Bid for 67 homes in Claydon finally approved after five years

Aerial shot of land for 67 homes in Claydon

Land off Ely Road in Claydon, where 67 new homes will be built - Credit: Google Maps

Plans to build 67 new homes in Claydon - which have been in the pipeline for five years - have finally secured planning permission.

Grade three agricultural land east of Ely Road will be developed with the homes, 23 of which will be affordable.

Developers M Scott Properties Ltd first began drawing up plans in 2016.

A first outline application was deferred in July 2018, amid concerns about the cumulative impact of development in the area.

An improved application was returned to Mid Suffolk District Council's planning referrals committee in January this year.

However, the committee said it was minded to refuse that proposal, citing poor designs and significant concerns about the impact of traffic on homes - both from construction vehicles and longer-term traffic.

Suffolk County Council leader Matthew Hicks released the statement reaffirming the authority's comm

Mid Suffolk council planning referrals committee chairman Matthew Hicks said the 67 new homes in Claydon were approved with a 'heavy heart'

Extra traffic is also anticipated for 269 homes off Church Lane nearby, which has secured planning permission.

Further revised plans presented to the committee on Friday were approved by nine votes to three, although councillors expressed reluctance at the decision.

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Committee chairman Matthew Hicks said approval was with "a heavy heart" and added: "We have asked them to go away and come back with changes, and to be fair they have done things we have asked.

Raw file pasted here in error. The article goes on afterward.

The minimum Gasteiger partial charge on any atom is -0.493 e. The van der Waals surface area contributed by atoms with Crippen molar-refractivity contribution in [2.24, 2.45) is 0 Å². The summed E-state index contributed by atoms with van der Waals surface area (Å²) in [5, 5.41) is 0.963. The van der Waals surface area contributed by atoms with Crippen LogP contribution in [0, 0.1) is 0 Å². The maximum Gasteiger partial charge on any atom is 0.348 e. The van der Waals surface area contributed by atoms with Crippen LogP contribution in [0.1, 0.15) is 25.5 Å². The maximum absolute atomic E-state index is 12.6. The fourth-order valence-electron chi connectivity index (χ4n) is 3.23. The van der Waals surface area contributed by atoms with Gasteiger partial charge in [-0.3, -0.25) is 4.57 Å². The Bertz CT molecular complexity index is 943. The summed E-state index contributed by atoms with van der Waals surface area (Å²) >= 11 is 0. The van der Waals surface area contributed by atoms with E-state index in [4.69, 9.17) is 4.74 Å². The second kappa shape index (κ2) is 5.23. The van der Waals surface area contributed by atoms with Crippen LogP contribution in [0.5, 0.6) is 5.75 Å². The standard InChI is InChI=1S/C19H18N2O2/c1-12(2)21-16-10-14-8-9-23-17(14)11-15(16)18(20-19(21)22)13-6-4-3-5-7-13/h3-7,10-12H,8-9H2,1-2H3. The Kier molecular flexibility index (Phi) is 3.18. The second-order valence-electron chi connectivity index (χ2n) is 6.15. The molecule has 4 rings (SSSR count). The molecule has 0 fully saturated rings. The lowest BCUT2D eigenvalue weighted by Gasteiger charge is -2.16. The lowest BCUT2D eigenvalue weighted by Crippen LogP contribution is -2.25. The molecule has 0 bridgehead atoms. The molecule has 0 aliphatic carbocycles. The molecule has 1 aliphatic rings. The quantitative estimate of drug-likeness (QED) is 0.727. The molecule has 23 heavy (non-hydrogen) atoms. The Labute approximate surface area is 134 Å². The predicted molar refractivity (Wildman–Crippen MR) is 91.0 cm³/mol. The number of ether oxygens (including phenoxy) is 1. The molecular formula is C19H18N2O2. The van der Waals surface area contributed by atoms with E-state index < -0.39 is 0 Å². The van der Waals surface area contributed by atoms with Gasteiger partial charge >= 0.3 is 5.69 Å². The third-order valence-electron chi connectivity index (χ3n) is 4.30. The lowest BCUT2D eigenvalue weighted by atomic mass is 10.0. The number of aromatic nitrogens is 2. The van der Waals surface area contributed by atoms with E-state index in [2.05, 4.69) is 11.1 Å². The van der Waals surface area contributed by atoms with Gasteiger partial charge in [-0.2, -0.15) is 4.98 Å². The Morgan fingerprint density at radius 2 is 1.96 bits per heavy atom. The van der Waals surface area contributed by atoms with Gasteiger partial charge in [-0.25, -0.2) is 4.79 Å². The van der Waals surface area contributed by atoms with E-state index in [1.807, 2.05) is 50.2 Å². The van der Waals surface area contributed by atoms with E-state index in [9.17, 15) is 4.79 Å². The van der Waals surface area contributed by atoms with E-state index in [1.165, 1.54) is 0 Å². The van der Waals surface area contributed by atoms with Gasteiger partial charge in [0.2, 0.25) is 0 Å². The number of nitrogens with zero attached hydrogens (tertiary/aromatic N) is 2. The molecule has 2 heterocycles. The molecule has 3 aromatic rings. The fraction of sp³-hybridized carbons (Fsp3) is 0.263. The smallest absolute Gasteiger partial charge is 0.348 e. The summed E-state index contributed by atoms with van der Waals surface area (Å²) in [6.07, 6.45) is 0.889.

"The question is about access to the site, and that access to us feels wrong.

"But I don't think we can turn this down on the reasons of access because we don't have the evidence."

Committee members said that while Suffolk Highways did not raise any objections over a single point of access coming off Ely Road and through the existing estate, lived experience suggested there were frequently cars parked on the road.

In a similar case for 126 homes off Tuffs Road in Eye, which was also refused on access grounds, the Planning Inspectorate overturned the decision because it was not deemed a sufficient enough reason for refusal.

A planning condition has, however, been added that construction traffic does not access the site via the Edinburgh Gardens route.

It was also heard that an adjacent parcel of land which could be developed in future could also create another access point. This would then link up with the new development.

Cllr Andrew Stringer was among those to voice doubt over the northern bypass cost figures. Picture:

Andrew Stringer, from Mid Suffolk District Council, said there was no evidence the Claydon 67 homes would cause traffic problems - even though common sense suggests there would be - Credit: Archant

However, councillor Andrew Stringer said: "My common sense tells me there is a demonstration of harm, potential harm here.

"But the evidence I have is absolutely zero from any of the consultees.

"So, as much as I would want the sensible thing to happen, which is this have more than one access, the tiny crumb I’ve got from here is, this site does not preclude the ability to have another access, on the piece of land next door."

The land is listed for development in the emerging local plan, while permission has already been granted for a small portion of land south of the area for nine bungalows.

Since the last application, the developers have revised the number of homes down from 73 to 67, upped the number of bungalows from eight to 10, increased the green buffer zone to the edge, and located the bungalows closest to the existing homes to prevent any overlooking.

Richard Martin, M Scott Properties director, said the feedback from the committee in January had "resulted in a more balanced and generally improved development proposal".

He added: "We believe this application represents a positive development in a sustainable location that will provide benefits for the local area and the district."

John Whitehead, district and parish council ward member, said he and fellow councillor Tim Passmore were "totally underwhelmed" with the negotiated reduction in houses, which needed to be by 25% or more to impact traffic numbers.

Detailed plans on layout, designs, scale and appearance must come forward before any work can begin.

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